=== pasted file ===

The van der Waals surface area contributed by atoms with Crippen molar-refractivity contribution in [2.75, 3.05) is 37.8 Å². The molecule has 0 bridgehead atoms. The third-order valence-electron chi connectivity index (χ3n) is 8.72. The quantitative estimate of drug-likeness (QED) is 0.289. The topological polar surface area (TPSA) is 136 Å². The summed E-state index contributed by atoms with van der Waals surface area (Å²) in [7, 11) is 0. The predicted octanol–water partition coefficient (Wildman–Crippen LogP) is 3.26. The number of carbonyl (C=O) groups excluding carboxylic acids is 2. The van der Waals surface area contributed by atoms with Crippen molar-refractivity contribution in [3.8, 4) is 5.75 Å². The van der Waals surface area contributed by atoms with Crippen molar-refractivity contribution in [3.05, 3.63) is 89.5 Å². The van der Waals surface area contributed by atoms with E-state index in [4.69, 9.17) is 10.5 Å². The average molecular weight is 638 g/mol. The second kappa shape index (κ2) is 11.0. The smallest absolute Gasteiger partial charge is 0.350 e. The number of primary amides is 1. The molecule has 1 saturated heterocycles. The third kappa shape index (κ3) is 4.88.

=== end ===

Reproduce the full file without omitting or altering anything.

The van der Waals surface area contributed by atoms with Crippen molar-refractivity contribution in [2.75, 3.05) is 37.8 Å². The molecule has 0 bridgehead atoms. The third-order valence-electron chi connectivity index (χ3n) is 8.72. The quantitative estimate of drug-likeness (QED) is 0.289. The topological polar surface area (TPSA) is 136 Å². The summed E-state index contributed by atoms with van der Waals surface area (Å²) in [7, 11) is 0. The predicted octanol–water partition coefficient (Wildman–Crippen LogP) is 3.26. The number of carbonyl (C=O) groups excluding carboxylic acids is 2. The van der Waals surface area contributed by atoms with Crippen molar-refractivity contribution in [3.8, 4) is 5.75 Å². The van der Waals surface area contributed by atoms with Crippen molar-refractivity contribution in [3.05, 3.63) is 89.5 Å². The van der Waals surface area contributed by atoms with E-state index in [4.69, 9.17) is 10.5 Å². The average molecular weight is 638 g/mol. The second kappa shape index (κ2) is 11.0. The smallest absolute Gasteiger partial charge is 0.350 e. The number of primary amides is 1. The molecule has 1 saturated heterocycles. The third kappa shape index (κ3) is 4.88.